“Some motherfuckers are always trying to skate uphill.” That’s just one of the many pearls of wisdom we got from the Blade films, a comic book trilogy that prefigured and influenced the current dominance of superhero movies worldwide. While it’s probably best to ignore Trinity (Wesley Snipes certainly did during the shoot), the first two Blade pics are perfect pop-infused horror action films powered by Snipes’ impressive charisma.
So, it’s a bit disconcerting then to hear that David S. Goyer had to put up with studio heads asking why couldn’t the titular character be a white guy. The revelation came in EW’s excellent oral history of the 1998 original where, among other things, Goyer touched on what his vision was for the project, saying:
I pitched it as this racial animosity between the purebloods and the turned vampires, the young Turks like Deacon Frost. And at the same time I wanted to talk about race in a subversive way, and it played into this half-breed idea, if you will — to have one foot in each world and not be accepted by either one.
At the time, Marvel was going through bankruptcy, so they were being pretty liberal with who had the rights to their superhero IPs (which led us directly to the current tangle we have today). It meant that they were happy to let a relative unknown like Goyer have free reign with the character to realize his vision. But there was just one problem, as the writer explains:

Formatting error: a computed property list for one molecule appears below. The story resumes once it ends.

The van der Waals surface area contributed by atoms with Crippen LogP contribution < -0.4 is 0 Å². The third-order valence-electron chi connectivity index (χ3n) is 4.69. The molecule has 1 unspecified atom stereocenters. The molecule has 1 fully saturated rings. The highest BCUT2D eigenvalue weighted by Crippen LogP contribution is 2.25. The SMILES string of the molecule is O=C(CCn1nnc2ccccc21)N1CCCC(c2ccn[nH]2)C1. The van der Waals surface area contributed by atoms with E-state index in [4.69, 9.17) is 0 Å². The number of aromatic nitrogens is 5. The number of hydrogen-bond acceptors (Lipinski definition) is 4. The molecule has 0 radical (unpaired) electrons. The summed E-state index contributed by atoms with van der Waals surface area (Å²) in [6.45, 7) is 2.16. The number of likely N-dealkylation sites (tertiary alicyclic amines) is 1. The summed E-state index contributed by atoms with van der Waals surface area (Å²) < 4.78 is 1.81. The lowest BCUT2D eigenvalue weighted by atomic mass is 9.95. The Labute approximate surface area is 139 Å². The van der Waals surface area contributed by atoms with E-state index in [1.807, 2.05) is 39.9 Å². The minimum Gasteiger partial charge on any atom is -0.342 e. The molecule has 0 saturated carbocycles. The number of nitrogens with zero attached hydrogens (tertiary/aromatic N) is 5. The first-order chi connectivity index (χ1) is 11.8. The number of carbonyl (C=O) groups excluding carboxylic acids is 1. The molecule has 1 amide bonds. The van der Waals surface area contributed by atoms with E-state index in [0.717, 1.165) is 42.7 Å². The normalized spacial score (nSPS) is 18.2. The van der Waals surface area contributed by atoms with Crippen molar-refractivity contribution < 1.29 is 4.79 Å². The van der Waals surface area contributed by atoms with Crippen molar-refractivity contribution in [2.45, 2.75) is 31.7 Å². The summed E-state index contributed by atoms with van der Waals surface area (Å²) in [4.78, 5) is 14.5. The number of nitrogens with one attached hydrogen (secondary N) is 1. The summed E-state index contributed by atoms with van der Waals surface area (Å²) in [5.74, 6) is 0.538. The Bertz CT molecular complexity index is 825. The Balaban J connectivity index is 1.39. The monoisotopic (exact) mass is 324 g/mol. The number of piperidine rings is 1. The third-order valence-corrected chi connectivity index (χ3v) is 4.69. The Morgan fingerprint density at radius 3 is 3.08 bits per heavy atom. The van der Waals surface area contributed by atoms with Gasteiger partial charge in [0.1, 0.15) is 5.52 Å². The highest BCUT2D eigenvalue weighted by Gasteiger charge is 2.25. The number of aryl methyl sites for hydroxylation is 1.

At one point the [studio] came to us and said “can Blade be white?” and I said “absolutely fucking not. Like, that is just terrible. You cannot do that.”
All credit to Goyer here for putting his foot down on the issue, as I have no doubt that there are some directors who would’ve seriously considered doing this. After all, this was 1998, which is almost pre-internet, meaning you could probably get away with this without someone instantly launching an online campaign against the movie.
Plus, at the time, Blade was a pretty damn obscure comic book property. I’d estimate that the vast majority of the movie’s eventual audience had never even heard of him before, so why would they care if he was white? Fortunately, though, Goyer got his dream casting of Wesley Snipes and the rest is history.
If you haven’t seen the original Blade, I’d certainly recommend checking it out. It’s a teeny bit 90s, but that opening club scene still kicks all kinds of ass. Kevin Feige says the MCU will get to the character some day, too – let’s just hope they do him justice as well as Snipes and Goyer did the first time out of the gate.